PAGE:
When discussing legal issues, you often hear that a certain case or prosecutor did not meet its burden of proof. Furthermore, you may have also heard that different legal issues have different burdens. In general, a burden of proof in a trial is the obligation the prosecutor or plaintiff has to present evidence that proves their claim. The burden is placed on the party bringing forth a complaint (whether civil or criminal). The other party is assumed to be correct until the burden has been appropriately met by the complainant.
The Preponderance of The Evidence
One of the lower burdens is called probable cause. You often hear this term when it comes to the activity of law enforcement. When it comes to conducting a search in a suspect’s house or even arresting an individual, there must have been probable cause that such activity was warranted. This usually means that there was a fair probability. In many civil cases, the burden of proof for evidence is called the preponderance of the evidence. This balance of evidence requires the claim to be more likely true (than not). The preponderance of the evidence must show there is a greater than 50% chance of the claim being true.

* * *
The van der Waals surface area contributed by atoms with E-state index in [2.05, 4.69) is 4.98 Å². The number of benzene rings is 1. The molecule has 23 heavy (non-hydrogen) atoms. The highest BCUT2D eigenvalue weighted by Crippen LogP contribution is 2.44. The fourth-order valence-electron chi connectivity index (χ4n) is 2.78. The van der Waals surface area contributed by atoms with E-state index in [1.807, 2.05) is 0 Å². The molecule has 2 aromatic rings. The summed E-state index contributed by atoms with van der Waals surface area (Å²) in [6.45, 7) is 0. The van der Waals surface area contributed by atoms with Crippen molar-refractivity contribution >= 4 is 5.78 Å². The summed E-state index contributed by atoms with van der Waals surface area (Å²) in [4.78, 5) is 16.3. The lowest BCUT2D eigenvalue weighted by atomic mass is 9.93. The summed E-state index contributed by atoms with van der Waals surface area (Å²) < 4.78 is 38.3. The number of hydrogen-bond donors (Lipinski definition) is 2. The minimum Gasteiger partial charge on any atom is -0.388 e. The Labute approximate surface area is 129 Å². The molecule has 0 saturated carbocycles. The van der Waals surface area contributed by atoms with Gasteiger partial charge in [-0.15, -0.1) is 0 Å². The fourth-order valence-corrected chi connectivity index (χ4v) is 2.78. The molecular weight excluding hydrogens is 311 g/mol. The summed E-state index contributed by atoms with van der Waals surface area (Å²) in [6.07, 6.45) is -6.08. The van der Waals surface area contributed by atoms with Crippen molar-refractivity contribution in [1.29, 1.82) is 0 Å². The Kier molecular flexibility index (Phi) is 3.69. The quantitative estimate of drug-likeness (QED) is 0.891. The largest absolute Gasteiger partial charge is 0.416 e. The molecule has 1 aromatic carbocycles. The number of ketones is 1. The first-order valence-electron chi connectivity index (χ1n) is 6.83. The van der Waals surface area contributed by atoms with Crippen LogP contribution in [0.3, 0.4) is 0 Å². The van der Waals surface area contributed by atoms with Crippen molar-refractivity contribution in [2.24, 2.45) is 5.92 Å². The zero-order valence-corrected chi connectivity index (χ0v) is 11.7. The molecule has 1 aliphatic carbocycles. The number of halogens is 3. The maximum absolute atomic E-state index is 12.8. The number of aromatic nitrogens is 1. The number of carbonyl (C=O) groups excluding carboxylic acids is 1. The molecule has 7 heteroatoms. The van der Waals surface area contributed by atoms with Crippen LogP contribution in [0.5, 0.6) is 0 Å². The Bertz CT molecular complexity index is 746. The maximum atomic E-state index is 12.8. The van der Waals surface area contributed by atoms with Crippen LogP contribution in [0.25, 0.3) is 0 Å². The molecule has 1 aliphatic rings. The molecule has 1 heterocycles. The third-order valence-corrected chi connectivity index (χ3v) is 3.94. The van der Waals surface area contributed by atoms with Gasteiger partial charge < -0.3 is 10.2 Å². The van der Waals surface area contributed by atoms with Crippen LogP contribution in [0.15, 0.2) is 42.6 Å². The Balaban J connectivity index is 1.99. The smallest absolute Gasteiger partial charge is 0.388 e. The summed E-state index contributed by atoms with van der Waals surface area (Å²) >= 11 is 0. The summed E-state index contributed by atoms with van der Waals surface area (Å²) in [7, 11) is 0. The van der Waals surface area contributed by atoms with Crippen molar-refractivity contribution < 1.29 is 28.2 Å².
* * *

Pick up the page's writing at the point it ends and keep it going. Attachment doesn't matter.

One of the higher burdens is called clear and convincing evidence. This burden can be applied in both criminal and civil cases. The burden has been met if the evidence provided can show that the claim is substantially truer than not, and this burden moves beyond a preponderance of evidence as it requires an even greater standard of the believability of the probability is true. In criminal cases, the highest burden of proof that can be met is beyond a reasonable doubt. In this standard, after all of the evidence has been considered, there cannot be reasonable doubt regarding the claims. If there is such doubt, the burden has not been satisfied. The highest burden does not require there to be any doubt at all, but rather that there cannot be a logical way to establish reasonable doubt based on the evidence provided.